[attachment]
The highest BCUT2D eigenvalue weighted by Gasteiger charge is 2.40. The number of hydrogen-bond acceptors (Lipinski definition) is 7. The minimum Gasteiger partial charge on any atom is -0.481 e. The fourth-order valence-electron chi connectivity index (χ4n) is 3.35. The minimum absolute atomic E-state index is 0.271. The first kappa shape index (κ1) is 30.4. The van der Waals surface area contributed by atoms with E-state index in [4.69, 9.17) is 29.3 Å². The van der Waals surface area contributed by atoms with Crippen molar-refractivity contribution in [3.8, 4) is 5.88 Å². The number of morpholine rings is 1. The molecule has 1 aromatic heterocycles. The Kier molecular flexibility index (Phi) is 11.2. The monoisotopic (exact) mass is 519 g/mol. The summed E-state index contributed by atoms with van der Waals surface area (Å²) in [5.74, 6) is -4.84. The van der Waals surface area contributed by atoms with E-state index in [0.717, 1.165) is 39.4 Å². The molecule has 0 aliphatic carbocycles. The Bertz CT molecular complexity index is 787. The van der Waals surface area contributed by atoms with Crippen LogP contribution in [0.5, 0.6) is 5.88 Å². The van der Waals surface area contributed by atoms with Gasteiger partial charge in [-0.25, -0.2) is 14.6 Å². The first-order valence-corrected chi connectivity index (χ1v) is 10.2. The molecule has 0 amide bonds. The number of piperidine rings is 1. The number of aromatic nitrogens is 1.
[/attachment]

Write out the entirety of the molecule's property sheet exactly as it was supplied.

The highest BCUT2D eigenvalue weighted by Gasteiger charge is 2.40. The number of hydrogen-bond acceptors (Lipinski definition) is 7. The minimum Gasteiger partial charge on any atom is -0.481 e. The fourth-order valence-electron chi connectivity index (χ4n) is 3.35. The minimum absolute atomic E-state index is 0.271. The first kappa shape index (κ1) is 30.4. The van der Waals surface area contributed by atoms with E-state index in [4.69, 9.17) is 29.3 Å². The van der Waals surface area contributed by atoms with Crippen molar-refractivity contribution in [3.8, 4) is 5.88 Å². The number of morpholine rings is 1. The molecule has 1 aromatic heterocycles. The Kier molecular flexibility index (Phi) is 11.2. The monoisotopic (exact) mass is 519 g/mol. The summed E-state index contributed by atoms with van der Waals surface area (Å²) in [5.74, 6) is -4.84. The van der Waals surface area contributed by atoms with E-state index in [0.717, 1.165) is 39.4 Å². The molecule has 0 aliphatic carbocycles. The Bertz CT molecular complexity index is 787. The van der Waals surface area contributed by atoms with Crippen LogP contribution in [0.5, 0.6) is 5.88 Å². The van der Waals surface area contributed by atoms with Gasteiger partial charge in [-0.25, -0.2) is 14.6 Å². The first-order valence-corrected chi connectivity index (χ1v) is 10.2. The molecule has 0 amide bonds. The number of piperidine rings is 1. The number of aromatic nitrogens is 1.